Paulson's research on freeway pollution featured on front page of Los Angeles Times
If anyone knows where to find refuge from air pollution near Los Angeles freeways, it’s Suzanne Paulson.
The UCLA atmospheric chemistry professor has spent years studying how invisible plumes of dirty air from car- and truck-choked roadways spread into surrounding neighborhoods — increasing residents’ risk of cancer, asthma, heart disease and other illnesses.
So when she bought a home in the Sunset Park neighborhood of Santa Monica in 2007, she made sure it was on a quiet street far from the 10 Freeway — well beyond the 500-foot zone where California air quality regulators say it’s unhealthful to put homes, schools and day cares.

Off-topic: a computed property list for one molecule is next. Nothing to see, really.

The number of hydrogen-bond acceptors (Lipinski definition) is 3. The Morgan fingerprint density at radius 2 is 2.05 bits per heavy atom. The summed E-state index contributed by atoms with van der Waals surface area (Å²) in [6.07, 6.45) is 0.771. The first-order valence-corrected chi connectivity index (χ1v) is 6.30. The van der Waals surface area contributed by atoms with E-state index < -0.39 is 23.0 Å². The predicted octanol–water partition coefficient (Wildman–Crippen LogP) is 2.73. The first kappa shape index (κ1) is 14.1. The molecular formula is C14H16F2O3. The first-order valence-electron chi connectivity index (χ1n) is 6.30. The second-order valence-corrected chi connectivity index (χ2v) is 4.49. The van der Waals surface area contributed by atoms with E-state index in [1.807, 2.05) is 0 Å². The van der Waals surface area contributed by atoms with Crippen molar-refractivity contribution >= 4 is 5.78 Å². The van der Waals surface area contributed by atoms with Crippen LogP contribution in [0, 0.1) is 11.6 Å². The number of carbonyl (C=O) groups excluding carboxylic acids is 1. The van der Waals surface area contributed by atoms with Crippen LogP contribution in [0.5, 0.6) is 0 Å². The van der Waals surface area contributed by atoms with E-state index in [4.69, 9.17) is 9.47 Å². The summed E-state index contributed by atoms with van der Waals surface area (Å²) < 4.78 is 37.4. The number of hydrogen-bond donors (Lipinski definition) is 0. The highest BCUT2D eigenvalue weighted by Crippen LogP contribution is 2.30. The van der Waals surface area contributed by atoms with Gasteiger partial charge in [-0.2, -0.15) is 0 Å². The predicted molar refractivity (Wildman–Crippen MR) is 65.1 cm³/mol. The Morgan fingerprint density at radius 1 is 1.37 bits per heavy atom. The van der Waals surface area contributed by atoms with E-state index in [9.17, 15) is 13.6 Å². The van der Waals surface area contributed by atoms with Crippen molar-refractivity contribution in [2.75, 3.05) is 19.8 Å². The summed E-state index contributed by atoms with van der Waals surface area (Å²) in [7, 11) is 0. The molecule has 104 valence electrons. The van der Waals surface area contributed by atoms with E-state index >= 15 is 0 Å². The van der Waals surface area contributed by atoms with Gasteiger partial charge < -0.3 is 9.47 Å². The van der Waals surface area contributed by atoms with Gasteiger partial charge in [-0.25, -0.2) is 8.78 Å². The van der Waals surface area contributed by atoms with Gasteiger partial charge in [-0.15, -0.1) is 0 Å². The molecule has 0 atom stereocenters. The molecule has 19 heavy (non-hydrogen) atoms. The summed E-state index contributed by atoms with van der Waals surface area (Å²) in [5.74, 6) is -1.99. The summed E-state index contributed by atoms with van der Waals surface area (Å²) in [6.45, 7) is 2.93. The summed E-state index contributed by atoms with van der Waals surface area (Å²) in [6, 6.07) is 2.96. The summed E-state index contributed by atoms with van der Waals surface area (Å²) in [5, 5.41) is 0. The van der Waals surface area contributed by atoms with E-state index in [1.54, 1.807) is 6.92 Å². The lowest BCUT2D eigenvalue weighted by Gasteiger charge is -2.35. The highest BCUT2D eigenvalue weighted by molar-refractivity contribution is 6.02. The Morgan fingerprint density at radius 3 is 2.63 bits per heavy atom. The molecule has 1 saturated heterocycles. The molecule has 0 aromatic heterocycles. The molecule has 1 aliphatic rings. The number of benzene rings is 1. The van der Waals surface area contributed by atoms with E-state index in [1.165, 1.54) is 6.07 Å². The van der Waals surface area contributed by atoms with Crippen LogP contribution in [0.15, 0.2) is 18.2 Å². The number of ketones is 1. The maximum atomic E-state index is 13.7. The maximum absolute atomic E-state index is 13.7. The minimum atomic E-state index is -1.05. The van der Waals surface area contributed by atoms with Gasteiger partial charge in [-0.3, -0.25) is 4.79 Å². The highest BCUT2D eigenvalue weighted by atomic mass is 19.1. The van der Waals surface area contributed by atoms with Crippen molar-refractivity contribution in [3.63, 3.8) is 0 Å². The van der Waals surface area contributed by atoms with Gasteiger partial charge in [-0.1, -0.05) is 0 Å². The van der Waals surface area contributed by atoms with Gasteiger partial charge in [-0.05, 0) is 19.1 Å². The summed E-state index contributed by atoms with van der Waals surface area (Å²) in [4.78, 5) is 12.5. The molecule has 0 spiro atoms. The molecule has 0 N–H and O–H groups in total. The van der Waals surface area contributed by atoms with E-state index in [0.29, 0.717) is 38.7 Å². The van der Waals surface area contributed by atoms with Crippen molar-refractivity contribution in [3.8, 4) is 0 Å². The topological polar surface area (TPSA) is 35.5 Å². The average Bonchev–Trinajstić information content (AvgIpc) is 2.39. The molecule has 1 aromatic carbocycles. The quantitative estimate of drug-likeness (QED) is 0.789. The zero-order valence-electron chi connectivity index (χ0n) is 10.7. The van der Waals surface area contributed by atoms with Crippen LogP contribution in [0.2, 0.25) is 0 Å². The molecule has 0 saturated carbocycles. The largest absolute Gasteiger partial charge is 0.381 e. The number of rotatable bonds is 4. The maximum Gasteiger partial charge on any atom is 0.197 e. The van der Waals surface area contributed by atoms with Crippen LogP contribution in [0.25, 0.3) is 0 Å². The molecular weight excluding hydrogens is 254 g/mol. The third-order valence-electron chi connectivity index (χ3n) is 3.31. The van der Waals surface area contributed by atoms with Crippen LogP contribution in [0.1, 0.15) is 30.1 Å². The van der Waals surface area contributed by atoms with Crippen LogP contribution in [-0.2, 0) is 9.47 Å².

But it wasn’t far enough.
In the late night and early morning, it turns out, traffic pollution drifts much farther than during the day, and can extend more than a mile downwind from the freeway.
That discovery, made by Paulson and her colleagues, is one example of new research revealing how much your exposure to harmful levels of vehicle pollution is affected by your specific surroundings. It’s not only your distance from traffic, but other details such as wind patterns, freeway design, the time of day and the types of cars, trucks and buildings around you that determine the risk.
“We’re learning that the pollution you breathe comes down to where you are, when you’re there and what the traffic is like,” Paulson said.
Such findings are prompting new advice from air quality officials and scientists on steps you can take to protect yourself.